* my pawlogon.kumac file
mess pawlogon.kumac executing
shell pwd
filecase KEEP
opt zfl1
These commands are:
* my pawlogon.kumac file
This is just a comment. Any lines starting with a "*" are ignored by PAW.
mess pawlogon.kumac executing
"mess" is a message - it just prints the words "pawlogon.kumac exiting" to the screen to tell you your logon kumac is being run now.
shell pwd
A "shell" command is one where the user gets access to the shell in which PAW is running and can execute normal commands. In this case, the command is to tell us the path of the directory we are in - in this example, when you start up paw it should tell you the path of your workdir.
filecase KEEP
This is a good command to keep handy. PAW doesn't know about capitals unless you execute this command. A file called MyFile.hbook would otherwise not be able to be opened in a PAW session.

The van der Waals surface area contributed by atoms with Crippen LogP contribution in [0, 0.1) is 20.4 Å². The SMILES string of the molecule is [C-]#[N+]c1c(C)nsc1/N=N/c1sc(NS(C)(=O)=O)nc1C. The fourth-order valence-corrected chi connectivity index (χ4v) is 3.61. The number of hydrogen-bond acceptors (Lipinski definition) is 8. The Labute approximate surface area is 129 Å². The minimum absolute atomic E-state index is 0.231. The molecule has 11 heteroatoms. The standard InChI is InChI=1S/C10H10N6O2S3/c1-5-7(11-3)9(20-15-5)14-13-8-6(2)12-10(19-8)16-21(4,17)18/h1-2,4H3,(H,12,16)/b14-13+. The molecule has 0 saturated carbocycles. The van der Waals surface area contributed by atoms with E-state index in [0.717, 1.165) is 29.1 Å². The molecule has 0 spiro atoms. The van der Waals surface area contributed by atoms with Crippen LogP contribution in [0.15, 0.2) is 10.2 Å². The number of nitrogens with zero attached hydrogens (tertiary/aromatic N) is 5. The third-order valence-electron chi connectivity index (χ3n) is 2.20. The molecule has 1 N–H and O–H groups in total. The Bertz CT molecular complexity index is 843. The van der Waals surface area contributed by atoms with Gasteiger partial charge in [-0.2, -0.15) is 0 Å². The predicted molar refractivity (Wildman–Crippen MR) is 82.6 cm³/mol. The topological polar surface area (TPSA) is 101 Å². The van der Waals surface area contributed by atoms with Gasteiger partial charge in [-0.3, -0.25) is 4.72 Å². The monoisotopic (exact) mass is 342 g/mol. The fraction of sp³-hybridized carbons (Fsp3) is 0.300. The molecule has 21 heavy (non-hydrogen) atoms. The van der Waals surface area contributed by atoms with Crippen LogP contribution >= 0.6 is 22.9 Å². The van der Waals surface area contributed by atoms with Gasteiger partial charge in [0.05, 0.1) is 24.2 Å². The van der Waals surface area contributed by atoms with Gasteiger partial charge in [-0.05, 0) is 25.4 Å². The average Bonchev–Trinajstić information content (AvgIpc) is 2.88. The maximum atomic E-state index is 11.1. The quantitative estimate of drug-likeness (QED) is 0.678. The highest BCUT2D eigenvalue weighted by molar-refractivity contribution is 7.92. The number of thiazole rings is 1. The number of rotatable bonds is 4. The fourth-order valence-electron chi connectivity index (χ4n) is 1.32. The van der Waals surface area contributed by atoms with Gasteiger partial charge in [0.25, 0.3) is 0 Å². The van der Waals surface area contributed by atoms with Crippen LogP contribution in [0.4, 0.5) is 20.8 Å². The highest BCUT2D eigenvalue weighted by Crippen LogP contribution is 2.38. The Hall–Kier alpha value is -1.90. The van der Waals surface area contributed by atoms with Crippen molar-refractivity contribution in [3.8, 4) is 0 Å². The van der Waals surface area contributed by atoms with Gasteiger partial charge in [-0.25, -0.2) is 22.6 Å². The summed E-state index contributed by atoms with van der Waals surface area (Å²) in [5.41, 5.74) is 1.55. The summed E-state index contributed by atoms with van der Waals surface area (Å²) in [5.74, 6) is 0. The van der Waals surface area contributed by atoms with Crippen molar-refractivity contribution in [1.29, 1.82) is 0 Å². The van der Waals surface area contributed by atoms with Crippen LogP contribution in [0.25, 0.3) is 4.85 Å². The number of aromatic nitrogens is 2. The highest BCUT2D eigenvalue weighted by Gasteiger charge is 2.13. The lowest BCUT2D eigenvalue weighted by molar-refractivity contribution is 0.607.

opt zfl1
This very obscure command is great - it allows you to interactively save your pictures using the "picture" commands. More on that later. But it's highly recommended to have this command in your pawlogon.kumac.

kumacs I - files with multiple commands

While this section will be mostly be deferred to later in the chapter, the basic mechanism of kumacs should be mentioned here so that if you still have a PAW session open, you can make the pawlogon.kumac file above and run it without having to restart PAW.

A kumac is a text file with a bunch of PAW commands. It is common to save a frequently used collection of commands in a kumac - for example, to do a certain nice piece of presentation or, as in the case above, to set up to be able to use capitals, know which directory you're in and be able to print images directly to files.